Present your results to each other in small groups. Discuss similarities and differences

  • Look at alternatives where everyone in the group answered doubtful of no. Could there be situations where the answer is yes? Motivate.
  • Agree on one alternative where the answer is yes and another where the answer is no. The entire group must agree.

Discuss with the whole group

Present the result to the rest of the class and argue your viewpoint. Proceed with the joint discussion and answer the following questions:

  • Are there any problems with anonymity in a democracy?
  • What in a democracy could work better if anonymity were allowed?
  • Would teacher’s assessments be fairer if pupils could remain anonymous when taking tests and writing work tasks?
  • Should witnesses remain anonymous during court trials?


Exercise 4 - To be daring there but not here! About tone on the Internet


There are those who write things online that they would never say to a person face-to-face. Why is it easier to make negative statements, even hate speech, on the Internet than in real life? The aim of the exercise is to discuss and reflect on Internet behaviour.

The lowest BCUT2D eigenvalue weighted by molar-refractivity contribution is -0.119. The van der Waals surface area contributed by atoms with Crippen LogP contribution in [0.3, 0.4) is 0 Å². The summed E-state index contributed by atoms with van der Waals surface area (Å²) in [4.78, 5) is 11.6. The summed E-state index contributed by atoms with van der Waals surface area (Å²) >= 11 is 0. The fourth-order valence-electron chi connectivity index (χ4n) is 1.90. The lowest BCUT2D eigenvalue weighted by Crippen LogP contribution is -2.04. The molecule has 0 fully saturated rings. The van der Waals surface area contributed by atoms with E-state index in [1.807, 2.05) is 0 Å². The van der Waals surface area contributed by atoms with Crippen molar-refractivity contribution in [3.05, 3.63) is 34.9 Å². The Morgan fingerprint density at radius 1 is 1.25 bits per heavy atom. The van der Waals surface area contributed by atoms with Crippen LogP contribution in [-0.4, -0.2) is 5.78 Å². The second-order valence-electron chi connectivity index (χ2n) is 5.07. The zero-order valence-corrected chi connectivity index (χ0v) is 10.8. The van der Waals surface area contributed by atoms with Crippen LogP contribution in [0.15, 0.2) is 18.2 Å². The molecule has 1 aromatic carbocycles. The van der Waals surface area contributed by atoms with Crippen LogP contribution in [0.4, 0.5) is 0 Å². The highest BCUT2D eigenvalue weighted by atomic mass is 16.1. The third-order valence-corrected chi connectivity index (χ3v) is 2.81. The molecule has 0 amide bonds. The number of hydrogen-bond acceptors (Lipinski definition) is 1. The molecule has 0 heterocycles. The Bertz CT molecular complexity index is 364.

• How much should you tolerate online, where is the limit and is the limit the same for everyone?
  • Is there any difference in what the following people should tolerate:
    • Private persons
    • Journalists
    • Politicians
    • Bloggers
    • Celebrities
  • Is there any difference to what you can say and tolerate online in comparison to other contexts in life: at work, at school, in the gym, when hanging out with friends, etc.?
  • Has the Internet created a new behaviour - net hate - or is the Internet simply a new arena for a type of behaviour that has always existed. If this behaviour has always existed, how did it manifest itself before the Internet came about?
  • Can a harsher tone when we communicate with each other online affect society at large?


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60 - 120 minuter

uppkopplad enhet